This film transmutes a physical collaged picture I’ve made into a series of filmic stills, fracturing viewing into small slices that gradually reveal a whole, an exercise both in giving and in withholding. The piece began life as two disparate images; a twentieth century black and white publicity postcard of an actress paired in collage with a ‘twin’ sourced from a contemporary fashion magazine.

Sabine Kriebel voiced the opinion photographs are a witness to aging, capturing a moment that’s always past and anticipating the body’s passing.(1) The stillness of photography promotes the notion of death whereas film returns the dead to an appearance of life.(1) Given this, what does my approach deliver? Perhaps it creates a kind of half-life, incapable of animating the dead image in any way but able to animate and capture my viewing perspective as the artist and communicate it more readily and immediately to a willing spectator?

For me, the approach is yet another form of collage; something born out of disparate fragments re-positioned to create something new. However, to some extent, it’s a much more controlling mechanism that the original art work. I can’t control how someone looks at a picture on a wall, but a filmic approach fixes frame, order, and duration. Yes, the viewer may choose not to look at all, but if they do, they are subject to what I dictate.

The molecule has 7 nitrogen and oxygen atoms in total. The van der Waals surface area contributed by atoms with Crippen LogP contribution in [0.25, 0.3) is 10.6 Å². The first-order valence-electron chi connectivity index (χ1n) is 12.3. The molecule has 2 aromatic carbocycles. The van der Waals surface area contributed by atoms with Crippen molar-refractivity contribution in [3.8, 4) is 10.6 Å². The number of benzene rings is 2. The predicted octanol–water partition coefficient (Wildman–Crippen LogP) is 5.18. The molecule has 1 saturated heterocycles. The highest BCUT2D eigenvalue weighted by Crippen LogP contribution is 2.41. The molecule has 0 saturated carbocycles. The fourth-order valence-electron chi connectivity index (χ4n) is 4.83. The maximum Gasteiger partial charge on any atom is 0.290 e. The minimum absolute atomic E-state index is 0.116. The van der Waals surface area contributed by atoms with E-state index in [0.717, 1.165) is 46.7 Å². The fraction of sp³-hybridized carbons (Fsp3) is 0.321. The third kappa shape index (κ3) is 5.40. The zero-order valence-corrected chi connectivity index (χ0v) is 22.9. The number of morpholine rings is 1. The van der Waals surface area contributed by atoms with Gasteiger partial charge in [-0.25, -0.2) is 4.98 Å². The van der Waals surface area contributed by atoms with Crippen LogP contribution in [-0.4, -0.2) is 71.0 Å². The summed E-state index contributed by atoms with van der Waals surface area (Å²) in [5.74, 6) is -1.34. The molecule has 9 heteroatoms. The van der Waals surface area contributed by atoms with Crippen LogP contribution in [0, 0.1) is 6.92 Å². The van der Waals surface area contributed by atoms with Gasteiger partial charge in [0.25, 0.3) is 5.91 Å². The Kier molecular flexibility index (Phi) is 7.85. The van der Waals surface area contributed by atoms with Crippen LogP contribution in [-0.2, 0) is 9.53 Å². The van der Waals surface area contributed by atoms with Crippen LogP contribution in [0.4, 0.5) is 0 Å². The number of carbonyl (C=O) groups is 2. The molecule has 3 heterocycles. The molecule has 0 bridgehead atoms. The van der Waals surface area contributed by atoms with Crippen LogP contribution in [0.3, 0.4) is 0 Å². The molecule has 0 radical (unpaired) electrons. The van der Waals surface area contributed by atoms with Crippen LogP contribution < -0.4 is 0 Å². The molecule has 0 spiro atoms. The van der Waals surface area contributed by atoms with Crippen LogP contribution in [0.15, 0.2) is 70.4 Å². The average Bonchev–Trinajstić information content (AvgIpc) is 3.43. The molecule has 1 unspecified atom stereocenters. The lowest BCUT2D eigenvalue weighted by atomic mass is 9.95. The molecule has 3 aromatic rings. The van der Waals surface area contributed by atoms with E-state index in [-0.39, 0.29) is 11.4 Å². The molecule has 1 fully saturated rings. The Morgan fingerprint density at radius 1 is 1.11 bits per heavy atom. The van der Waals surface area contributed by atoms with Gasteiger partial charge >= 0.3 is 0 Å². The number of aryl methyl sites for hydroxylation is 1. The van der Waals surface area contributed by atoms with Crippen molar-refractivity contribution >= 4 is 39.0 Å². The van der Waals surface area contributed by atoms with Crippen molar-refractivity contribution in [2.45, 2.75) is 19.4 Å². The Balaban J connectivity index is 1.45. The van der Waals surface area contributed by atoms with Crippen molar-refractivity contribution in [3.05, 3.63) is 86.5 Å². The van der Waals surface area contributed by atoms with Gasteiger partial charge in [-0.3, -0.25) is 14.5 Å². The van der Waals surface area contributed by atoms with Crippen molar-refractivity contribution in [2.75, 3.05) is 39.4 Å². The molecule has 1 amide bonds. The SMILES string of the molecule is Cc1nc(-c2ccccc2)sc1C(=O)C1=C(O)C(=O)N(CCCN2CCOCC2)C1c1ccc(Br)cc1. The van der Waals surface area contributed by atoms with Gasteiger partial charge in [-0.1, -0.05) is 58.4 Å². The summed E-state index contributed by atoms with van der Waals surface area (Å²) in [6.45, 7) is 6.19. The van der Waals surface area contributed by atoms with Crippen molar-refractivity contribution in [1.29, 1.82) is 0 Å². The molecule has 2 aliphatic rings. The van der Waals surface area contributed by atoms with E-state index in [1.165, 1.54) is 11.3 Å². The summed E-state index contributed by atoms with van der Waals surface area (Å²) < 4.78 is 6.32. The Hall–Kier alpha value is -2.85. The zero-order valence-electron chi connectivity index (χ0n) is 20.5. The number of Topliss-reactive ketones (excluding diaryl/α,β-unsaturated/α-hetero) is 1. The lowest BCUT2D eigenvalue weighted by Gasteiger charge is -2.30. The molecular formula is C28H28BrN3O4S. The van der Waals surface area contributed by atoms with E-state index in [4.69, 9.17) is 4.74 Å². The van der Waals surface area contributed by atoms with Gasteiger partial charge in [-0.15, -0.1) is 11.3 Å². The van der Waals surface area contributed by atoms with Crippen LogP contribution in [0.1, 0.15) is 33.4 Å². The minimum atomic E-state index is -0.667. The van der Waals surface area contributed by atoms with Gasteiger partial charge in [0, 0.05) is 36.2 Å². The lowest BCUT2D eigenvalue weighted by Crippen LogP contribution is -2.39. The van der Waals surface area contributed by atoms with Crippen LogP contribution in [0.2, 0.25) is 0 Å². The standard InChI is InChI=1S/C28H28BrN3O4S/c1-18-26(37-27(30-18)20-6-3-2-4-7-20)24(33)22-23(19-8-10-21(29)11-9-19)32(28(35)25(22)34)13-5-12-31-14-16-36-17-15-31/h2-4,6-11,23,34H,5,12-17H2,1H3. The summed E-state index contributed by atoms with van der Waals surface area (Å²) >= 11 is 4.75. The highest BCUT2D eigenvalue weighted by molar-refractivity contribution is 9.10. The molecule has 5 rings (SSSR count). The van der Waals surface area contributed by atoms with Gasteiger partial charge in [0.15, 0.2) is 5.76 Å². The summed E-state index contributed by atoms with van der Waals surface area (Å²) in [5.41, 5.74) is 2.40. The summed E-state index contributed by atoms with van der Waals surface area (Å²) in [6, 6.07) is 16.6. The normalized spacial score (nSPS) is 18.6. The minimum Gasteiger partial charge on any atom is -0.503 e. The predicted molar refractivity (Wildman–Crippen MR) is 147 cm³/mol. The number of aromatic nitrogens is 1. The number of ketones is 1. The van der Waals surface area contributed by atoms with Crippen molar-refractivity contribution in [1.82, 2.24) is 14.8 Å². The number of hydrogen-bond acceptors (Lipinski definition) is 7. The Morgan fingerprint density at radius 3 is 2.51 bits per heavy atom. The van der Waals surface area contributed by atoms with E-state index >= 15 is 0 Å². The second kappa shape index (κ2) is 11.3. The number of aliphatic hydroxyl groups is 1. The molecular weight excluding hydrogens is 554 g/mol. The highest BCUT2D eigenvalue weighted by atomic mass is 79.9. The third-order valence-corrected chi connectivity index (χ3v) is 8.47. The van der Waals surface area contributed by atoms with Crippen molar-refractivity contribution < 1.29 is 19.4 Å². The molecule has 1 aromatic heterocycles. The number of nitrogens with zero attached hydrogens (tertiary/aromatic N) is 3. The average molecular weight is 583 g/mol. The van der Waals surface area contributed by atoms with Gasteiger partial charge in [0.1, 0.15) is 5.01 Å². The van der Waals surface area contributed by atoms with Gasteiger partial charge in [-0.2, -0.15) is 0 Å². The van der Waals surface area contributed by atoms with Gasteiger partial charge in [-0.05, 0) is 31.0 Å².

The approach extends the shift of the raw materials across mediums -- original photograph -- to scanned digital information -- to collaged physical object -- back to photograph -- finally ending in filmic stills. Obviously, there is no reason for the dislocation to stop here -- it could continue endlessly.

My goal is to create a fractured viewing experience that encourages careful looking and is more thought-provoking than simply encountering the still shot that reveals everything at one glance.

1 Sabine Kriebel, ‘Theories of Photography; a short history’, in James Elkins, Photographic Theory, (Abingdon: Routledge, 2007), p.34.

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